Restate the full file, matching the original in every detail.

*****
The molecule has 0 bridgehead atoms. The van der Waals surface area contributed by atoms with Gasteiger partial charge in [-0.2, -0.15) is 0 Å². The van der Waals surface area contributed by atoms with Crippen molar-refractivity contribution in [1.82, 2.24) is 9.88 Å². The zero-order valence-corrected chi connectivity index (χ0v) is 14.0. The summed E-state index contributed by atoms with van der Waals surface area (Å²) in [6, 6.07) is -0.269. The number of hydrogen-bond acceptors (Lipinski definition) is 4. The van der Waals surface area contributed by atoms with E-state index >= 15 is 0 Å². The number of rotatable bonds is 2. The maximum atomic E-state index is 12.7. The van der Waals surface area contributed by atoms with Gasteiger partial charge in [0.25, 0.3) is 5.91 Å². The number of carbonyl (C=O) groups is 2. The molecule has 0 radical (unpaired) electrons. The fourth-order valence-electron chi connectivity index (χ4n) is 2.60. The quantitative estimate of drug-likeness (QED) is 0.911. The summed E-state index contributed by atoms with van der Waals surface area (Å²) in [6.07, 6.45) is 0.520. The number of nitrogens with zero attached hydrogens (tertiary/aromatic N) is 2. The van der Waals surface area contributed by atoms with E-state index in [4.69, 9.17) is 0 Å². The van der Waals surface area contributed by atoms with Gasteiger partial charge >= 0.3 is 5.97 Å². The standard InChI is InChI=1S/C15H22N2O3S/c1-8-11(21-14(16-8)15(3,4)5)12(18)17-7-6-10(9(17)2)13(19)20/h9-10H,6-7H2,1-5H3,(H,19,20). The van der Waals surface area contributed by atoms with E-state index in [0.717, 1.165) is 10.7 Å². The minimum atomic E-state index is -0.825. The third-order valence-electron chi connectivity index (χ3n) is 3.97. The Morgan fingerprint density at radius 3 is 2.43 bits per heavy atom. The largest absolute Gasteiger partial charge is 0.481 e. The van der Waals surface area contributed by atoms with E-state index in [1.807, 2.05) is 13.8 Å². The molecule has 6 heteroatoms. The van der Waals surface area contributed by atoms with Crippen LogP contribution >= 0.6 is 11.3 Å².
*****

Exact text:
The molecule has 0 bridgehead atoms. The van der Waals surface area contributed by atoms with Gasteiger partial charge in [-0.2, -0.15) is 0 Å². The van der Waals surface area contributed by atoms with Crippen molar-refractivity contribution in [1.82, 2.24) is 9.88 Å². The zero-order valence-corrected chi connectivity index (χ0v) is 14.0. The summed E-state index contributed by atoms with van der Waals surface area (Å²) in [6, 6.07) is -0.269. The number of hydrogen-bond acceptors (Lipinski definition) is 4. The van der Waals surface area contributed by atoms with E-state index >= 15 is 0 Å². The number of rotatable bonds is 2. The maximum atomic E-state index is 12.7. The van der Waals surface area contributed by atoms with Gasteiger partial charge in [0.25, 0.3) is 5.91 Å². The number of carbonyl (C=O) groups is 2. The molecule has 0 radical (unpaired) electrons. The fourth-order valence-electron chi connectivity index (χ4n) is 2.60. The quantitative estimate of drug-likeness (QED) is 0.911. The summed E-state index contributed by atoms with van der Waals surface area (Å²) in [6.07, 6.45) is 0.520. The number of nitrogens with zero attached hydrogens (tertiary/aromatic N) is 2. The van der Waals surface area contributed by atoms with E-state index in [4.69, 9.17) is 0 Å². The van der Waals surface area contributed by atoms with Gasteiger partial charge >= 0.3 is 5.97 Å². The standard InChI is InChI=1S/C15H22N2O3S/c1-8-11(21-14(16-8)15(3,4)5)12(18)17-7-6-10(9(17)2)13(19)20/h9-10H,6-7H2,1-5H3,(H,19,20). The van der Waals surface area contributed by atoms with E-state index in [0.717, 1.165) is 10.7 Å². The minimum atomic E-state index is -0.825. The third-order valence-electron chi connectivity index (χ3n) is 3.97. The Morgan fingerprint density at radius 3 is 2.43 bits per heavy atom. The largest absolute Gasteiger partial charge is 0.481 e. The van der Waals surface area contributed by atoms with E-state index in [1.807, 2.05) is 13.8 Å². The molecule has 6 heteroatoms. The van der Waals surface area contributed by atoms with Crippen LogP contribution >= 0.6 is 11.3 Å².